The small screen now regularly plays a central role in dismantling inaccurate and harmful tropes about women, from the 'perfect victim' to the 'bad mother'.


For too long, women have been made to feel like bad mothers for having careers, for struggling with the responsibility of raising their children, or for making any mistakes – the most human of all traits – however small. And recent series such as Expats, After the Flood and Sex Education have all taken the time to examine the vast spectrum of motherhood, in particular the mum guilt that thrives in a hyper-critical, hyper-scrutinised world.

In the former, Nicole Kidman's Margaret berates herself after her youngest son Gus is abducted while out with her new friend and prospective nanny. Margaret wasn't near her son when he went missing, nor did she ever ease up on tirelessly searching for him, and yet, she firmly believes that it is her fault he was taken.

The mum-of-three questions why her innate maternal instinct failed her on that horrific night, as previously she would intuitively know if Gus needed anything, even when she was asleep.

"What kind of mother loses her own child?" she asks, her psychological turmoil offering a glimpse into the immense pressure women feel to intrinsically know what their child needs, wants and feels at every moment, which is, of course, impossible.

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Nicole Kidman as Margaret, stood alongside another woman and looking at something off screen in Expats
Nicole Kidman as Margaret in Expats. Jupiter Wong/Prime Video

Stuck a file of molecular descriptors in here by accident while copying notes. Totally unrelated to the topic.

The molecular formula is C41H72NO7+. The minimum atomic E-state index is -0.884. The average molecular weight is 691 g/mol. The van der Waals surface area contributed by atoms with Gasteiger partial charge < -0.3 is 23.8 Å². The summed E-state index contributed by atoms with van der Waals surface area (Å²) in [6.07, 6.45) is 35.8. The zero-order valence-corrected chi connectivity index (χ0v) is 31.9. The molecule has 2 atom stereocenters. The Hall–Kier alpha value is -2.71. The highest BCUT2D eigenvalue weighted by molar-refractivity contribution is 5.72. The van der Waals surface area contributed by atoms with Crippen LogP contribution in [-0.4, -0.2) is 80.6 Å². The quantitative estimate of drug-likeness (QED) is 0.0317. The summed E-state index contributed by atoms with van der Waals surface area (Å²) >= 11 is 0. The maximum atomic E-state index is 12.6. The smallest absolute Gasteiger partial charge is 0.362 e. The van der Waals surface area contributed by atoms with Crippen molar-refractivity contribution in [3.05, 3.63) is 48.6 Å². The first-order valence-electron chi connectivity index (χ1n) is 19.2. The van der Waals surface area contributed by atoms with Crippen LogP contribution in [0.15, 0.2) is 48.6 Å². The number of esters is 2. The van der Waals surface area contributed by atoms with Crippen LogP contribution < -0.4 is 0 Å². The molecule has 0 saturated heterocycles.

Then there's Margaret's confidante and neighbour Hilary (Sarayu Blue), who doesn't want to have children, for which she is shamed by her own mother.

"Society puts so much pressure on women to have children to be whole," she says, but Hilary already feels complete. And yet, her mother's response is to reassure her that she herself wasn't set on having kids until Hilary was born, a moment which supposedly changed her entire stance.

"You never know until you try it," she adds, highlighting how women are so often coaxed into motherhood with the false expectation that they will immediately know how to parent, their maternal nature kicking in when their newborn child arrives. But until that moment, their viewpoints on motherhood are considered irrelevant.

And even when women are pregnant, they're not immune from mum guilt, as seen in gripping ITV drama After the Flood. PC Joanna Marshall (Sophie Rundle) is frequently reprimanded by her family for working while she's heavily pregnant. And sure, Jo throws herself into life-threatening situations, such as wading into a flash flood, but it's to save a stranded mother and her baby. Legendary stuff, really.

She's also shamed for prioritising her career over her unborn child's health when there's the expectation that after her baby is born, she'll take a back seat – perhaps a desk job once her true purpose has arrived: being a mum.